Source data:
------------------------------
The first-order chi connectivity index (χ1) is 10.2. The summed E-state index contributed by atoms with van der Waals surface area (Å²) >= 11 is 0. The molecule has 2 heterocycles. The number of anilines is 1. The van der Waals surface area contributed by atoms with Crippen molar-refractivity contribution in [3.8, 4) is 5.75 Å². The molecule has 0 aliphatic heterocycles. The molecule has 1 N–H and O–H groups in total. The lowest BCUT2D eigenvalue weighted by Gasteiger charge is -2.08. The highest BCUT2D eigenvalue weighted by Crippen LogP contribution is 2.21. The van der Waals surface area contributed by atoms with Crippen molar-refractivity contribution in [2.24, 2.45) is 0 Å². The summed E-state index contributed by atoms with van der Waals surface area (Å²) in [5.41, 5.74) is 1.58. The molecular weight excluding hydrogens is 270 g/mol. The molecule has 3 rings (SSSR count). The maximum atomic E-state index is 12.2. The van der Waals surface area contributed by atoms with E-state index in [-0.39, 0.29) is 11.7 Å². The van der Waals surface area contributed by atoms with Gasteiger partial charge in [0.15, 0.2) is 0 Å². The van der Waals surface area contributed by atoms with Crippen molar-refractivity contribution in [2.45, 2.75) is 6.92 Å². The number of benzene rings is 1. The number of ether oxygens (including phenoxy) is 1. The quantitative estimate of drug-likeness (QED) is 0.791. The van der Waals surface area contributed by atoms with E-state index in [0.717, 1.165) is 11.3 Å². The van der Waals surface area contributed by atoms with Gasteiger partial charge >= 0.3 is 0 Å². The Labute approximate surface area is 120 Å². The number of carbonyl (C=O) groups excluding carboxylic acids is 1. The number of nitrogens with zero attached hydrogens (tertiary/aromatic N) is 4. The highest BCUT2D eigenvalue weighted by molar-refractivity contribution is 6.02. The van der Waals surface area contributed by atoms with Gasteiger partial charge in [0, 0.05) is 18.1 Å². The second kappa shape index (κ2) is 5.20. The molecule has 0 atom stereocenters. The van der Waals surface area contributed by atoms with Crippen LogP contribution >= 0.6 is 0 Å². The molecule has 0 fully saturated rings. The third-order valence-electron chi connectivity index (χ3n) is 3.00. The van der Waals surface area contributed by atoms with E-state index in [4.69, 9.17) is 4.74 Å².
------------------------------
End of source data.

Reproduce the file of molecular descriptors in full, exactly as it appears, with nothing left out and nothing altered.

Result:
The first-order chi connectivity index (χ1) is 10.2. The summed E-state index contributed by atoms with van der Waals surface area (Å²) >= 11 is 0. The molecule has 2 heterocycles. The number of anilines is 1. The van der Waals surface area contributed by atoms with Crippen molar-refractivity contribution in [3.8, 4) is 5.75 Å². The molecule has 0 aliphatic heterocycles. The molecule has 1 N–H and O–H groups in total. The lowest BCUT2D eigenvalue weighted by Gasteiger charge is -2.08. The highest BCUT2D eigenvalue weighted by Crippen LogP contribution is 2.21. The van der Waals surface area contributed by atoms with Crippen molar-refractivity contribution in [2.24, 2.45) is 0 Å². The summed E-state index contributed by atoms with van der Waals surface area (Å²) in [5.41, 5.74) is 1.58. The molecular weight excluding hydrogens is 270 g/mol. The molecule has 3 rings (SSSR count). The maximum atomic E-state index is 12.2. The van der Waals surface area contributed by atoms with E-state index in [-0.39, 0.29) is 11.7 Å². The van der Waals surface area contributed by atoms with Gasteiger partial charge in [0.15, 0.2) is 0 Å². The van der Waals surface area contributed by atoms with Crippen molar-refractivity contribution in [2.45, 2.75) is 6.92 Å². The number of benzene rings is 1. The number of ether oxygens (including phenoxy) is 1. The quantitative estimate of drug-likeness (QED) is 0.791. The van der Waals surface area contributed by atoms with E-state index in [0.717, 1.165) is 11.3 Å². The van der Waals surface area contributed by atoms with Gasteiger partial charge >= 0.3 is 0 Å². The Labute approximate surface area is 120 Å². The number of carbonyl (C=O) groups excluding carboxylic acids is 1. The number of nitrogens with zero attached hydrogens (tertiary/aromatic N) is 4. The highest BCUT2D eigenvalue weighted by molar-refractivity contribution is 6.02. The van der Waals surface area contributed by atoms with Gasteiger partial charge in [0, 0.05) is 18.1 Å². The second kappa shape index (κ2) is 5.20. The molecule has 0 atom stereocenters. The van der Waals surface area contributed by atoms with Crippen LogP contribution >= 0.6 is 0 Å². The molecule has 0 fully saturated rings. The third-order valence-electron chi connectivity index (χ3n) is 3.00. The van der Waals surface area contributed by atoms with E-state index in [4.69, 9.17) is 4.74 Å².